If after the turn you need two cards to earn a decent hand, play conservative and be ready to fold quickly. The numbers are against you; you aren't likely to get both cards.

Bet from strength. If you have a hand which looks very difficult to beat, be aggressive. An easy example I think is when you have any two hearts and three more are on the board AND a straight flush is unlikely. Push that hand hard.

I do not like the bluff. It's too dangerous. Still, you should place small bets or make small calls often enough even with lesser hands to keep your opponents unsure of your tactics. Part of the game is creating uncertainty about your motives. That, however, does not mean betting to 'make things interesting' as a very poor player I know will often do. The game is interesting enough as is.

Beware the wild bettor. He's usually very aggressive or very stupid, and probably the latter. Don't get into raise wars with them. They're depending on luck and, I mention again, the cards are generally against you. They will win at times despite their stupidity. Let the others at the table deal with those players. They'll usually burn themselves out within a few hands; why lose your chips trying to make that happen?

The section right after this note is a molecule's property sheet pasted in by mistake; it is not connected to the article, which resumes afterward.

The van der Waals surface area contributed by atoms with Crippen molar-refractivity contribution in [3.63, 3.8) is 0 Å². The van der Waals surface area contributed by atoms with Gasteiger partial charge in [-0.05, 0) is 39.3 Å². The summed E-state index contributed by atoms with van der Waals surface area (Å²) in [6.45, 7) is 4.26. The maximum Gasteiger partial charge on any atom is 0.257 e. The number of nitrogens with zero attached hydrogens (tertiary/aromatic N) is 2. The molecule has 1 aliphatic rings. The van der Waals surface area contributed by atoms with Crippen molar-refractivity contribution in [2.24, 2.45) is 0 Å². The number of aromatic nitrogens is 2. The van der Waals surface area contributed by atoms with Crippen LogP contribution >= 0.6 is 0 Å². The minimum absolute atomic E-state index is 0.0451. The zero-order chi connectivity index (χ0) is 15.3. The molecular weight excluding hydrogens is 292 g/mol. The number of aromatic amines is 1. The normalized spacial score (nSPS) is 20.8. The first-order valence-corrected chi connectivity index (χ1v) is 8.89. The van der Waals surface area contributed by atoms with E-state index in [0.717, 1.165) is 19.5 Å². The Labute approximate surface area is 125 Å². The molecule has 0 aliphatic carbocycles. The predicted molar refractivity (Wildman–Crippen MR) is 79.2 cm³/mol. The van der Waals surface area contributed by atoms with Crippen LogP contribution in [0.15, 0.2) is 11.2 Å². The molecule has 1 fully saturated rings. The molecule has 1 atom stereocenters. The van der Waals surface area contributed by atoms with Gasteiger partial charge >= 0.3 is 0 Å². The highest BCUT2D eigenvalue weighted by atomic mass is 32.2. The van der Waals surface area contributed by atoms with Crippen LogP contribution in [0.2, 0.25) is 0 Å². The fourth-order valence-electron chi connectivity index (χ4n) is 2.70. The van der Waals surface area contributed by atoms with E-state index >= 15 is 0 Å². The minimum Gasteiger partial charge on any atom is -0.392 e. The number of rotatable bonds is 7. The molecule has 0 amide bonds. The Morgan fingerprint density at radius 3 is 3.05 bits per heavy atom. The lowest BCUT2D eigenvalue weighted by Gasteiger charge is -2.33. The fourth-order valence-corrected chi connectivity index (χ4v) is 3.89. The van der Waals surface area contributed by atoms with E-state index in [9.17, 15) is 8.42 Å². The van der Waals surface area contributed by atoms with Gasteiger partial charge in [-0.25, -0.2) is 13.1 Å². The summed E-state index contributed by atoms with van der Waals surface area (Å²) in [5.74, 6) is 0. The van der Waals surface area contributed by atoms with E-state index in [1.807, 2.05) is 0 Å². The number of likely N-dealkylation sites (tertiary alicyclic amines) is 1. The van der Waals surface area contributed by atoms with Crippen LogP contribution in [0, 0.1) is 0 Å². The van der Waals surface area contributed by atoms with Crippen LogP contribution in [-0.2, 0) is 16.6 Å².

Don't call a high raise unless you know you've got the cards to beat it. I know, you can never really 'know'. But a clear headed study of your hole cards against the common ones will usually give you all the information you need.

I think that's all for now, although I believe I'll share more tips later. But I can't give away too much, of course. I may play you one day.

Friday, May 19, 2017

The right to retire, or, should we depend on others for it?

A friend of my father's was talking to him once, and as is often the case in times like these the two of them were discussing the current economy. More to the point, they were thinking out loud about some of the presumed rights and wrongs which people commonly accept as givens. "But why should anyone think they have a right to retire?" my Dad's friend asked, in getting the conversation rolling.